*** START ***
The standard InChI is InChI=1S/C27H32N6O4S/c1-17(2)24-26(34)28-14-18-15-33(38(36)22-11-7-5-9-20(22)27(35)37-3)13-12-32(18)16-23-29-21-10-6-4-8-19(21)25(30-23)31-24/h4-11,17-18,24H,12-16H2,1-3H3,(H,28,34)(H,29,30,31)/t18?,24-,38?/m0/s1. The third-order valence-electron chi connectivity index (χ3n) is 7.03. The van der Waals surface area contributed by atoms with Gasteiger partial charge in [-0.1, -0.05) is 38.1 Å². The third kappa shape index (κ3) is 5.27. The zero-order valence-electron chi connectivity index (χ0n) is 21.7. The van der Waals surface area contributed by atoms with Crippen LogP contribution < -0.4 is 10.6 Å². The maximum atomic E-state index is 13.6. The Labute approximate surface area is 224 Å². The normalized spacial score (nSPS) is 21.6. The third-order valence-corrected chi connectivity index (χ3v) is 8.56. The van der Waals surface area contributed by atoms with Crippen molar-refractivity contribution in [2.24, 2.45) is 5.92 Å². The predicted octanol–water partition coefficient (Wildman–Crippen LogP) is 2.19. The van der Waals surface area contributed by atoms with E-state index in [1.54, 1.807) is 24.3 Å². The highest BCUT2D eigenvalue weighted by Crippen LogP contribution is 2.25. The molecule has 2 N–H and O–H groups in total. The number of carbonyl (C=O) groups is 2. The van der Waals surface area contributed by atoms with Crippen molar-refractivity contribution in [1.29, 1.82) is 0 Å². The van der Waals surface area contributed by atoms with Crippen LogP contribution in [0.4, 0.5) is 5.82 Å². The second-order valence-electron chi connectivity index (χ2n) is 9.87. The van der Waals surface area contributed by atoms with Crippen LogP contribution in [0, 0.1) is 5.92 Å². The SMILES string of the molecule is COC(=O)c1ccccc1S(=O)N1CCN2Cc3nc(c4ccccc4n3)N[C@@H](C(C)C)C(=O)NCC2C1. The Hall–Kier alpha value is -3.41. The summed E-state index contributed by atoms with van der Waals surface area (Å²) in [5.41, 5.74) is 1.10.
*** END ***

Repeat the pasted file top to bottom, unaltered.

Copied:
The standard InChI is InChI=1S/C27H32N6O4S/c1-17(2)24-26(34)28-14-18-15-33(38(36)22-11-7-5-9-20(22)27(35)37-3)13-12-32(18)16-23-29-21-10-6-4-8-19(21)25(30-23)31-24/h4-11,17-18,24H,12-16H2,1-3H3,(H,28,34)(H,29,30,31)/t18?,24-,38?/m0/s1. The third-order valence-electron chi connectivity index (χ3n) is 7.03. The van der Waals surface area contributed by atoms with Gasteiger partial charge in [-0.1, -0.05) is 38.1 Å². The third kappa shape index (κ3) is 5.27. The zero-order valence-electron chi connectivity index (χ0n) is 21.7. The van der Waals surface area contributed by atoms with Crippen LogP contribution < -0.4 is 10.6 Å². The maximum atomic E-state index is 13.6. The Labute approximate surface area is 224 Å². The normalized spacial score (nSPS) is 21.6. The third-order valence-corrected chi connectivity index (χ3v) is 8.56. The van der Waals surface area contributed by atoms with Crippen molar-refractivity contribution in [2.24, 2.45) is 5.92 Å². The predicted octanol–water partition coefficient (Wildman–Crippen LogP) is 2.19. The van der Waals surface area contributed by atoms with E-state index in [1.54, 1.807) is 24.3 Å². The highest BCUT2D eigenvalue weighted by Crippen LogP contribution is 2.25. The molecule has 2 N–H and O–H groups in total. The number of carbonyl (C=O) groups is 2. The van der Waals surface area contributed by atoms with Crippen molar-refractivity contribution in [1.29, 1.82) is 0 Å². The van der Waals surface area contributed by atoms with Crippen LogP contribution in [0.4, 0.5) is 5.82 Å². The second-order valence-electron chi connectivity index (χ2n) is 9.87. The van der Waals surface area contributed by atoms with Crippen LogP contribution in [0, 0.1) is 5.92 Å². The SMILES string of the molecule is COC(=O)c1ccccc1S(=O)N1CCN2Cc3nc(c4ccccc4n3)N[C@@H](C(C)C)C(=O)NCC2C1. The Hall–Kier alpha value is -3.41. The summed E-state index contributed by atoms with van der Waals surface area (Å²) in [5.41, 5.74) is 1.10.